(TNS) — Columbus is one of four cities that "punch above their weight" in the size and impact of its internet sector, according to a new study.
The Internet Association and National League of Cities released the research this week detailing the size and impact of the internet sector on cities throughout the United States. In addition to Columbus, the other cities that were cited include Kansas City, Missouri: Phoenix, Arizona, and Pittsburgh.
The report sought to highlight and draw lessons from cities that are actively pursuing a greater integration of technology into their economies, environments, and policy-making.
"We chose four cities .... as innovative models of how places and policymakers can evolve in the dramatically shifting economic and cultural currents of the past two decades," the report said. "These cities are not the stereotypical 'tech' hubs like San Jose (the Silicon Valley area), Seattle or San Francisco, and we highlight them here precisely because they are not (yet) regarded as tech powerhouses."
The report is no surprise because Columbus has been focused on making progress in the internet sector for more than a decade, said Tom Walker, president and CEO of the venture-capital and business-incubator organization Rev1 Ventures.
For example, Rev1 Ventures itself has its roots as a technology business incubator known as Tech Columbus.
"Even though Tech Columbus is no longer, we need to give that team and members credit for promoting and making impacts to the internet sector in the 2000's," Walker said.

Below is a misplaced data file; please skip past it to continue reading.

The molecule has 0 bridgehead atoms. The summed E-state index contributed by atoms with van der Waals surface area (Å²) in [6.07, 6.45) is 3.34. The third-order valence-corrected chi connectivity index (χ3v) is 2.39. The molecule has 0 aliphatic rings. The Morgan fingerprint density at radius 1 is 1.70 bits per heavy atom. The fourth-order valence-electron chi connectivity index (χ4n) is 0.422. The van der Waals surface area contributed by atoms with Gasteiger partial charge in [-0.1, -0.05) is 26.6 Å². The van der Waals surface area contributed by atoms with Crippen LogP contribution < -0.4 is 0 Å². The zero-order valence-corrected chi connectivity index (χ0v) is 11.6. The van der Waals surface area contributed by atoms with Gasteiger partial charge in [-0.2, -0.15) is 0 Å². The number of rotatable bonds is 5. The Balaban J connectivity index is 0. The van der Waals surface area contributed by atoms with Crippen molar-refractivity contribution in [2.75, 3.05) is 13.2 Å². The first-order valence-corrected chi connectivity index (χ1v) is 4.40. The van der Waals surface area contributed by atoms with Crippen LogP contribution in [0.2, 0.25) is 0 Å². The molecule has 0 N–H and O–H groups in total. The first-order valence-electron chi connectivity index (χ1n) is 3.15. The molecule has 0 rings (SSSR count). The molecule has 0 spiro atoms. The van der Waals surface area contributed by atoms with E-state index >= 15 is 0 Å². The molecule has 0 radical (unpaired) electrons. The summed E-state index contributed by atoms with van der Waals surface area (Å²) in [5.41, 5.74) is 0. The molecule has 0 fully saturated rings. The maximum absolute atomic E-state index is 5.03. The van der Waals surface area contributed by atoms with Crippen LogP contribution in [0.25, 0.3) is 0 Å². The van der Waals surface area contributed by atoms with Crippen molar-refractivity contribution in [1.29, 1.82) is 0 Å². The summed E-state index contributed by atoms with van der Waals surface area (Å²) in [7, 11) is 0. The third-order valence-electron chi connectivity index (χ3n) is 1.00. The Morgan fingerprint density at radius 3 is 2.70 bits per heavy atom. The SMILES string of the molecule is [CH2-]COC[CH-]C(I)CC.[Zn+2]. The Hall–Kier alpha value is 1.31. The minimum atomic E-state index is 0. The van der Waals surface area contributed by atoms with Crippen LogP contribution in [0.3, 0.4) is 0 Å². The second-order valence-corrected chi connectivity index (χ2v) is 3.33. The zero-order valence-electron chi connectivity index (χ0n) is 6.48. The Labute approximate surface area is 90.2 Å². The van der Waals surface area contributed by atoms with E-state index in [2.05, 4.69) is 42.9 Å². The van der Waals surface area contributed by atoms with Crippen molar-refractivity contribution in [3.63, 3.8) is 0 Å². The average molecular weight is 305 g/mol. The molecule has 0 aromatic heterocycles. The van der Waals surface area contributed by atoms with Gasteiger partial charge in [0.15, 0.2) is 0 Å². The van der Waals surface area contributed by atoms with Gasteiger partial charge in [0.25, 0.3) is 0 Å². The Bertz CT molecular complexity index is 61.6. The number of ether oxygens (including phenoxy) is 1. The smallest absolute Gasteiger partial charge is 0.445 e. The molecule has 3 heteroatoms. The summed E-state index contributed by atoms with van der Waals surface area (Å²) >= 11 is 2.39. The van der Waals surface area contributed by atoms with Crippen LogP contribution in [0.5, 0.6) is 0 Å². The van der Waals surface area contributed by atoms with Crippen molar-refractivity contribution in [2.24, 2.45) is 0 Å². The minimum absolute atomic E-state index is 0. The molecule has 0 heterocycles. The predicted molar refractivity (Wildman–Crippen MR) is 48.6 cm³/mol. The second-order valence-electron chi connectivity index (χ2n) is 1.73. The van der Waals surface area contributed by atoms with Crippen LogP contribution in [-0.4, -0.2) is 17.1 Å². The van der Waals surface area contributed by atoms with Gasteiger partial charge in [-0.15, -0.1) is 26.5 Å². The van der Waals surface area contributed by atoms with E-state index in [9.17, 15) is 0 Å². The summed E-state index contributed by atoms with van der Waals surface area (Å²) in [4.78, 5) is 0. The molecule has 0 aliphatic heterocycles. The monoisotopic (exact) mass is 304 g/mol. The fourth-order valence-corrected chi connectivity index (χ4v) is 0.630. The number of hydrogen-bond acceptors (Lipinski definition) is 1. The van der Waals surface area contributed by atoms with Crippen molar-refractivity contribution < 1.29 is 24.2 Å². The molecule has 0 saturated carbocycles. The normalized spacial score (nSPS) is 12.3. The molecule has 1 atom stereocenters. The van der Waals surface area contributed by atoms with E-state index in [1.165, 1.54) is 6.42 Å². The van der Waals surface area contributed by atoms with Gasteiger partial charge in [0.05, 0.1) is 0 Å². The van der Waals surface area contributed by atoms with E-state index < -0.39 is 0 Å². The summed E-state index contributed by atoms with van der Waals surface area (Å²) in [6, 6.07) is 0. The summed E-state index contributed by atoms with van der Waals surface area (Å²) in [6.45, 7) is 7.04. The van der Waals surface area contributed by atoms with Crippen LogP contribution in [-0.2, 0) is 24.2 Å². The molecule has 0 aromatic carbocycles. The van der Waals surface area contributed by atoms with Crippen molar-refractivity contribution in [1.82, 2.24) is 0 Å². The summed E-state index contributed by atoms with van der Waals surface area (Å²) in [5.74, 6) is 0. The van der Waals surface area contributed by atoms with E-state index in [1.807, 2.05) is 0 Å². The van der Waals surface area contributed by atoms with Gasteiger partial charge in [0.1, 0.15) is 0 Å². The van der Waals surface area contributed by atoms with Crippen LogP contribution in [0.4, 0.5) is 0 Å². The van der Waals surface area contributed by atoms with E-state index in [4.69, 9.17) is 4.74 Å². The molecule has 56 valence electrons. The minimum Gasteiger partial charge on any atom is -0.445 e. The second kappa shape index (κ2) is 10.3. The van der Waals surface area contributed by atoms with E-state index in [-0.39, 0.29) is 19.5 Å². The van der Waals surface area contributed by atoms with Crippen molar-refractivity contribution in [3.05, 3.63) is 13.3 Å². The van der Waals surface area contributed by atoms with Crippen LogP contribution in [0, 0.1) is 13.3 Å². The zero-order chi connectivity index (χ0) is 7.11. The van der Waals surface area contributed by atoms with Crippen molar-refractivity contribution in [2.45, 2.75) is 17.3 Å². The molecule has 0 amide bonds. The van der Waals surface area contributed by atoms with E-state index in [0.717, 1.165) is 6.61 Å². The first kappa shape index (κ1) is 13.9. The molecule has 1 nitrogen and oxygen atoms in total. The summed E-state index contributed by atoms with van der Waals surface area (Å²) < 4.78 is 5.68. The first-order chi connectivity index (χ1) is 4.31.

"We also have the tech council initiatives that predated those efforts, spearheaded by the chamber of commerce. Fast forward to Third Frontier, the growth of seed capital and the support for tech-based entrepreneurs, and you simply have more knowledge-based professionals working and growing in the sector.
"Smart Cities, Drive Capital and others continue to add to the growth, importance and success," he said, referring to the transportation-focused 'smart' initiative and the venture-capital firm.
Using federal data, the report compiled information for all 382 metropolitan statistical areas and the economic contributions of the internet sector in them.
The study found that while the average city has 600 internet businesses and 9,000 internet-sector jobs, Columbus has 1,500 internet businesses and 25,400 internet-sector jobs.
The study cites the city's victory in the Smart City Challenge in 2016 as a moment when "Columbus became known, almost overnight, as an innovation hub."
"The strength and optimism of Columbus can be largely attributed to its admirable mix of environmental factors," the study says.
"The city has long since diversified its economy, implemented a thoughtful business approach and capitalized on its local institutions to build a well-trained workforce. Serving as the state capital of Ohio and as the home of a major flagship university, it enjoys a robust local economy, but has not rested on its laurels — the city ranks highly in terms of educational attainment for U.S. metro areas and is quickly gaining a reputation for culture, amenities and tech."
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